They’ve always been there to some degree since I started working with video, but perhaps they’ve become more explicit in recent years. I tend to think that working to give a considered, personal viewpoint of the reality you experience, and trying to make it comprehensible to others, is intrinsically political; for me, that’s what making art or cinema is all about. That’s why it seems inevitable that “politics” should have appeared more obviously in recent years. Apart from that, I’m rather tired of the way the label “political art” is used; it’s gone wild, like a commercial label. In the present-day situation, it might be more effective to leave behind the political correctness and do something more “irresponsible” and more popular that has the potential to move people. The art that has most changed my life is rarely explicitly political.

You move between two circuits that sometimes seem mutually exclusive: the ART institution (galleries and museums) and the CINEMA institution, such as film festivals. What differences do you see, for example in the way your work is received?
In general, mostly because of my training, I’m much more familiar with the contemporary art world. I have shown my work at film festivals, in the experimental sections. Actually I don’t take part in festivals as much as I should, mostly because I’m not as familiar with the circuit and I’m rather absent-minded about the dates. But I do think it’s good to step outside the world of contemporary art, which tends to work with a series of rather strictly defined values, and there’s a degree of complicity that is not always positive; sometimes it accommodates things that people outside the contemporary art would wouldn’t swallow—and with good reason. Conversely, I do feel that the world of what we might call conventional cinema—even sometimes experimental film, though obviously less so—is excessively bound to accepted forms and is more conservative. Of course, I may be wrong.

Images like ruins, inorganic images, immobile images, frozen images, perpetual, immutable images. Images that have been excised from the course of time, recorded by humankind for centuries using countless techniques; an exclusive and intrinsically human behaviour. But all incapable of capturing reality in all its complexity. Humans cling with absolute conviction to these images, giving them a central role in their lives and delegating to them a responsibility they can never fulfil. Because these images ultimately lack any kind of will or intention per se; only the human being who interprets them can instil a breath of life, if only for a fleeting moment.

How is our imaginary shaped? In what way is it like our existence? In what way is it different? Can we turn the assimilation of external references into a subversive act? David Ferrando Giraut proposes an exploration of these issues in works such as Cry Wolf (2007) or Night of the Living Dead (2006), videos that somehow emphasise the influence of cultural references mostly originating in the mass media. The question that arises as we become aware of this influence is how much of the responsibility lies with the image? And with the creator of that image? And with the spectator? And their mental images? Where do we put them? What place do they occupy in our lives? If, as Rancière says, “producing an image is always, at the same time, deciding about the capacity of those who will look at it”, the result becomes (for better or for worse) completely unpredictable.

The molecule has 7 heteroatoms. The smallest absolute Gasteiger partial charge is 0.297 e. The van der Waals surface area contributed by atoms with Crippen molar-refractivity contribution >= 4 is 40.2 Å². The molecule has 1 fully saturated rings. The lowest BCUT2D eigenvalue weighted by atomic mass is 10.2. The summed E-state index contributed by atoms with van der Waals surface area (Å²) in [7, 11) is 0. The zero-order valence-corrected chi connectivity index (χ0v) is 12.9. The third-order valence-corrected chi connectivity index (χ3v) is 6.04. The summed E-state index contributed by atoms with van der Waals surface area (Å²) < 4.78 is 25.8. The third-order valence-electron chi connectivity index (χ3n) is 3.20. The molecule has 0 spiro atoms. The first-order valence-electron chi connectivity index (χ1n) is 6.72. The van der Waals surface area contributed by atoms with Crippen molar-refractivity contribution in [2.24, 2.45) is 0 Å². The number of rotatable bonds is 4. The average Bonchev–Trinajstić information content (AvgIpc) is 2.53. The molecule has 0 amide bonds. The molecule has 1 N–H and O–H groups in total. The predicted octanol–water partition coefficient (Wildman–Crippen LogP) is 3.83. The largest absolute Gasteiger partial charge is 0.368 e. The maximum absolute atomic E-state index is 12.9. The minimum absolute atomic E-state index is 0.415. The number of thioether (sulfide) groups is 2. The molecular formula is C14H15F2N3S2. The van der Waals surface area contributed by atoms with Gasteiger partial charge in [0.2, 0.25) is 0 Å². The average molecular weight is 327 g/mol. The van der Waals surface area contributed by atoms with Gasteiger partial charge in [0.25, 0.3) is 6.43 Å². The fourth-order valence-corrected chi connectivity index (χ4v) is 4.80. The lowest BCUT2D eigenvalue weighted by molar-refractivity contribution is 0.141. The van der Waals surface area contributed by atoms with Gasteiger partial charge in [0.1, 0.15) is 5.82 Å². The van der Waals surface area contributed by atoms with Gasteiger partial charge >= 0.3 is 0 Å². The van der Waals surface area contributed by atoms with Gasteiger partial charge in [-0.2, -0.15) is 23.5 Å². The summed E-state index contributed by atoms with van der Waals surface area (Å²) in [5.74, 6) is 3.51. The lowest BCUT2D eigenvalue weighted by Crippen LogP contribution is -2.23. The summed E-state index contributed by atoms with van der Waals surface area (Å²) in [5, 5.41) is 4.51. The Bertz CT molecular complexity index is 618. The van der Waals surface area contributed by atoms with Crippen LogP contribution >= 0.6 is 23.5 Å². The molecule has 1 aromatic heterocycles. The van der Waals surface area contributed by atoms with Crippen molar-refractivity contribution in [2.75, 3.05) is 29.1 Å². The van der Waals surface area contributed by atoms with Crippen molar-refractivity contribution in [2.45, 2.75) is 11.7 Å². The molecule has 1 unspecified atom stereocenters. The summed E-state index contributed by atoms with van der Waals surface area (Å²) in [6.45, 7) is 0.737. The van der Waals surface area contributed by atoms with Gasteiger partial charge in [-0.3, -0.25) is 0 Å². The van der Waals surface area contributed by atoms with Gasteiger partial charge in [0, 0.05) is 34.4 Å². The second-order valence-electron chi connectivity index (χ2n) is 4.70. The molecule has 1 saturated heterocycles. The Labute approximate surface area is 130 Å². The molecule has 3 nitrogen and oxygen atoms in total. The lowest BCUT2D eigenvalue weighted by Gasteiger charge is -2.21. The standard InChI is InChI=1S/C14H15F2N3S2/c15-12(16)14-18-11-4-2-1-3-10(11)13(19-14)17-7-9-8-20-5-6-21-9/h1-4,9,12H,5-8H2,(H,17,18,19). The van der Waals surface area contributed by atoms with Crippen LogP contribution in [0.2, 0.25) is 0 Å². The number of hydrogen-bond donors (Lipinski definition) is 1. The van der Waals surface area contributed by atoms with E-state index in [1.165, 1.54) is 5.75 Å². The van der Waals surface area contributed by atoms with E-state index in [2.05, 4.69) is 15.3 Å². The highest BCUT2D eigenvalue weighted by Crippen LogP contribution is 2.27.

These contradictions about the image and its inherent incapacity to represent faithfully a past that is gone are addressed by Loss (2011). The artist’s voice-over speaks of a past that he did not live and describes the objects that his parents brought with them from Venezuela in 1975 (before he was born): record player, records, home movies, a Super-8 projector. The narrative is suggestive of the story of Krapp, Samuel Beckett’s character who endlessly explores his past by playing a series of tapes on an old tape recorder. A past that seems alien to him, that he remembers little and poorly, and sometimes dislikes. Somewhere between weariness and melancholy. And so, very imperfectly, the images act as mediators between us and the reality that we slowly forget or have never known.

The work of David Ferrando Giraut uses allegory as a way of speculating on the relation between image and the reality it represents. In 2nd Nature (2014), images of a digitally generated ocean and vases from different epochs that are gradually integrated into that ocean manifest the contrast between nature and technology, reflecting on knowledge throughout history and the way we understand culture. Then, in another recent work, Catoptrophilia (2013), it is the minerals manipulated by humankind that serve to produce an image, a reflection, a mask. Polished obsidian, copper, bronze, silver, sheets of glass backed by aluminium or mercury. Elements capable of showing us an image that is ever more exact, but never perfect. The impulsive, persistent need to observe our face, turn ourselves into effigies, to exercise a stolen power, to colonize and therefore set ourselves at a distance. Attitudes that are maintained over the years, in spite of distances. How much coltan is needed to make all the mobile phones in the world? How many people have to die to achieve that?

Marla Jacarilla (visual artist and writer)

Leave a Reply

Your email address will not be published. Required fields are marked *

You may use these HTML tags and attributes: <a href="" title=""> <abbr title=""> <acronym title=""> <b> <blockquote cite=""> <cite> <code> <del datetime=""> <em> <i> <q cite=""> <strike> <strong>